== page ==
Companies running care services are among many avoiding millions in tax through a legal loophole. In the first of a series, Emily Dugan and Richard Whittell report
Companies receiving lucrative government contracts to run care services looking after tens of thousands of vulnerable people are avoiding millions of pounds in tax through a legal loophole.
The firms are cutting their taxable UK profits by taking high-interest loans from their owners through the Channel Islands Stock Exchange, an investigation by Corporate Watch and The Independent has found. By racking up large interest payments to their parent companies, they are able to reduce their bottom line and cut their tax bills.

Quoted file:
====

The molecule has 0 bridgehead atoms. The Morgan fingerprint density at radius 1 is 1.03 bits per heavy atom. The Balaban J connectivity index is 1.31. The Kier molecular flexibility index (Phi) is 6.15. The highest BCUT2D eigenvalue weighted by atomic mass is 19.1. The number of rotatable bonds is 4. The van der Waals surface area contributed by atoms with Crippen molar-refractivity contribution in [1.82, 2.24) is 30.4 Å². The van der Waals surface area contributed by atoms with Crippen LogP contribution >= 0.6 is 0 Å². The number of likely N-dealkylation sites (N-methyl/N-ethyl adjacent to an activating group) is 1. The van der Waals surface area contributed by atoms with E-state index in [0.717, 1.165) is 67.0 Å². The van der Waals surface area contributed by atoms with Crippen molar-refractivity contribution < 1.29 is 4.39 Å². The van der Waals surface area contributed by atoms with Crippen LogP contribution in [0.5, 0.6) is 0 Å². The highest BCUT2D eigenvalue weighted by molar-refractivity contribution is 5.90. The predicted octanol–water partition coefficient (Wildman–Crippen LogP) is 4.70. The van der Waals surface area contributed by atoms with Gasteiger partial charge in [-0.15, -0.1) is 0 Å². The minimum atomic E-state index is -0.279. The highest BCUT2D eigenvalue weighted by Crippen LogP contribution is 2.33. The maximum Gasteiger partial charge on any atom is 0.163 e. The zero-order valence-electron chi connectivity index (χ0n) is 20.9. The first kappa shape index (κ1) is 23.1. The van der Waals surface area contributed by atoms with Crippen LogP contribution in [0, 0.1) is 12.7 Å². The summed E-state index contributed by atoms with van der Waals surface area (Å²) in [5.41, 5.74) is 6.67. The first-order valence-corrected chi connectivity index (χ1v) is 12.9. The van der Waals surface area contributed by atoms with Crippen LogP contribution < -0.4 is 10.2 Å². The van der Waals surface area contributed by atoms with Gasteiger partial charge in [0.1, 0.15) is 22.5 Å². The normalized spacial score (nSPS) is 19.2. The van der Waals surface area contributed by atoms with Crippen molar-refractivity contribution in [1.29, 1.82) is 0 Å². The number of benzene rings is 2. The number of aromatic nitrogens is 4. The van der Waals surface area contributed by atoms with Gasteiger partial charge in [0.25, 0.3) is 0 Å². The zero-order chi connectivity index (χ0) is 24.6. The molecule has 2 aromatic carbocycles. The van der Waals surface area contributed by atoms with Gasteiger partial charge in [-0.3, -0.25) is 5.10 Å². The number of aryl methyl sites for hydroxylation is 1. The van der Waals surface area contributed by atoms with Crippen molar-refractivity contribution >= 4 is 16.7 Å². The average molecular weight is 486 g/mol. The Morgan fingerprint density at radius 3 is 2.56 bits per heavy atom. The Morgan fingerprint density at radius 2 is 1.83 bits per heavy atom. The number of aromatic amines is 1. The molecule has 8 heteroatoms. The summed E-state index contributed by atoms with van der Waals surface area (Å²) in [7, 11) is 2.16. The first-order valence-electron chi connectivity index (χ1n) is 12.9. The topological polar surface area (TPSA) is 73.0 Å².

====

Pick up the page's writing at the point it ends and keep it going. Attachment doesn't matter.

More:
The news will increase concern about NHS reforms that are seeing private companies take more responsibility for services. It also raises questions about the Government’s commitment to tackling corporate tax avoidance, which David Cameron has said “corrodes public trust”.
Over the course of this week, The Independent will reveal how more than 30 UK companies, including some of the UK’s most recognisable brands, are benefiting from this legal tax loophole, known as the quoted Eurobond exemption. HMRC considered restricting the use of the loophole in 2012 but never took action.
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